A table read is a common first rehearsal activity. The director, actors, and stage manager sit around a large table and read through the script. Oftentimes other department heads are there (set design, costume design, props, etc.). Sometimes the department heads will give a design presentation to the cast.
Lots of people do table reads because… well, that’s what one does at the first rehearsal. In this post I’m going to dive in and explain why we do them. And, more importantly, how to have an effective table read to set your production up for success.
The reason for a table read depends on your role in the show.
Table reads are a great way to hear how the voices are going to blend together. It’s usually the director’s first opportunity to have the whole cast together at the same time.
They’re also the director’s first chance to hear the show out loud from beginning to end. The director probably heard a few scenes during auditions, but never the whole play. Directors spend so much time poring over the script, silently reading to themselves. And it’s inspiring to actually hear the show out loud. It’s a reminder that plays are living things, not just words on a page.
A table read is when the director starts building the community that is going to put on the show. It’s a message to everyone that the director is the leader, but we’re all part of the same team with the same goal.
Lastly, the table read is an opportunity to discover tricky spots. Are some actors going to need more help than others? Are there technical issues that you didn’t consider when you were reading the play?
I love starting rehearsals with a table read because I’m a nervous actor. I always come to the first rehearsal anxious about the process to come. Am I good enough for this role? For this company? A table read is a very low pressure reassuring process to calm actors’ nerves and to get them accustomed to the fact that they’re there, the role is theirs, they were chosen for a reason, and they’re going to be putting on a show.
The table read is an opportunity to hear the story as a whole and to understand our character’s role in the story. Actors can be pretty self-centered when preparing for a show. They have tunnel vision focus on their role, on their character’s objectives and tactics.That’s perfectly understandable. It’s what the actor is required to do.
The table read is a chance for actors to hear from the other characters in the show, to get a sense of what’s happening outside of our own goals and objectives, and to see the show as a whole.
Lastly, it’s a wake up call that we are here, we are putting on a show, we are a team and we all have to contribute. It’s time to get to work.
The stage manager’s job begins well in advance of rehearsals and they should be up and running by the time the first rehearsal rolls around. I don’t know how it works in other countries but in Canada, professional theatres must hire stage managers for at least a week before rehearsals. It’s called “prep week” and it’s the stage managers chance to focus solely on preparing for the show without the distractions of rehearsals.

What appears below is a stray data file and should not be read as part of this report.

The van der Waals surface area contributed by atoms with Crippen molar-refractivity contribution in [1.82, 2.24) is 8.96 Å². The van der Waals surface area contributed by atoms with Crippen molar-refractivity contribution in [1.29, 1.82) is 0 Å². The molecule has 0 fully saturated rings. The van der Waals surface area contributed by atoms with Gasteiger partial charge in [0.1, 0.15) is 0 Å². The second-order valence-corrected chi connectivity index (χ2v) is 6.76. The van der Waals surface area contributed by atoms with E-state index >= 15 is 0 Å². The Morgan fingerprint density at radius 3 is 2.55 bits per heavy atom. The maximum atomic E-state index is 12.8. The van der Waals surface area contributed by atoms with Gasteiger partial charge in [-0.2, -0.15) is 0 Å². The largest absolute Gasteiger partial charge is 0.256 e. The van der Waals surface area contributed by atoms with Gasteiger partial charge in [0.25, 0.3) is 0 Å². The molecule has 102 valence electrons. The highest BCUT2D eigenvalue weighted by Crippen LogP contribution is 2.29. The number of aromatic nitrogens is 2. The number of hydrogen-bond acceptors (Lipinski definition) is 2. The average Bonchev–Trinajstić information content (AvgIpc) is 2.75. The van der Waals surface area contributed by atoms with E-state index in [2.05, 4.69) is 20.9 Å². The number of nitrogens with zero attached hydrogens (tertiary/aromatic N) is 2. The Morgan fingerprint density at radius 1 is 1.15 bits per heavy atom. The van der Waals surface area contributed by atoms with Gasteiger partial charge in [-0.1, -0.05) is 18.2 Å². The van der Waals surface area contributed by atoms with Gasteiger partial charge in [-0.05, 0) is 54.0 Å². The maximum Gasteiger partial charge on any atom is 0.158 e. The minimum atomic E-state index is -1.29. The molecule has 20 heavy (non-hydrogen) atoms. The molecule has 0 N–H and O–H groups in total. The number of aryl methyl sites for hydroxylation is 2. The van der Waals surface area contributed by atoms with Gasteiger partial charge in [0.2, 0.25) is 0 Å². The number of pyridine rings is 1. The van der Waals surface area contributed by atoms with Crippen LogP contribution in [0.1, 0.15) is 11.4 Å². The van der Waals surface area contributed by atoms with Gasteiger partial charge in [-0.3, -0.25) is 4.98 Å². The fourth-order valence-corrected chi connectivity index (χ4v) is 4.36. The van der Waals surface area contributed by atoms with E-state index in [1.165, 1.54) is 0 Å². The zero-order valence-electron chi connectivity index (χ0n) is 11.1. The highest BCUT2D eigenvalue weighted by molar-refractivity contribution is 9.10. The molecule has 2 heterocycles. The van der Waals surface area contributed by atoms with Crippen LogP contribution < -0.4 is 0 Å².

At the high school level I know this is not always possible. Sometimes you get your play sorted out on a Friday and start rehearsals on a Monday!
During the table read, stage managers often read the stage directions aloud. This helps the team to visualize the physical action and to get a better understanding of how the show will come together physically.
Stage managers also use the table read to get a rough timing of the show. The final running time of the show will change quite a bit from the running time of the table read but an experienced stage manager will be able to come up with a pretty accurate estimate.
The table read is an opportunity for the stage manager to clarify the tricky technical aspects of the show. Are there going to be tight costume changes or scenery changes? Is there likely to be a tight set of cues that weren’t apparent before?
Here are some tips to make the best possible use of the table read.
Describe your vision for the show. Some of your actors will be nervous. As a director, step up and go first. Describe your vision for the show. Talk about your influences for the direction of this show, why you chose the script, and why you chose this set of actors.
Don’t act. Tell your actors to not “act.” Ask them to just read the script. Focus on clarity. Focus on reading the words on the page. Focus on hearing the story clearly. Coach your cast to slow down if they’re going to fast. Assure your cast that they have already won the roles. They showed you something in the audition that made you choose them. This is not an audition, this isn’t a show, it’s a reading. This is the team on the starting line. There will be lots of time for acting later.
Have word definitions / pronunciations ready. If you’re working with student actors, it’s likely that they will have not done much homework. Identify unfamiliar words and look up the correct pronunciations and definitions. The actors should be doing this for themselves, but they probably won’t. If you’re ready with the answers (you should know the definitions and pronunciations anyway) then you’ll avoid wasting everyone else’s time at the first rehearsal.
Have fun. But be clear that this is work time. You are building a team. Set a fun relaxed environment for the first meeting. But when it comes to the actual table read, be clear that it’s time to work. Stifle side-chatter during the reading and demand focus on the task at hand.
by Lindsay Price, by Kerry Hishon
The Drama Classroom Companion is filled with articles and exercises to build the skills needed for theatrical performance as well as real world skills like creative thinking, critical thinking, collaboration, and communication.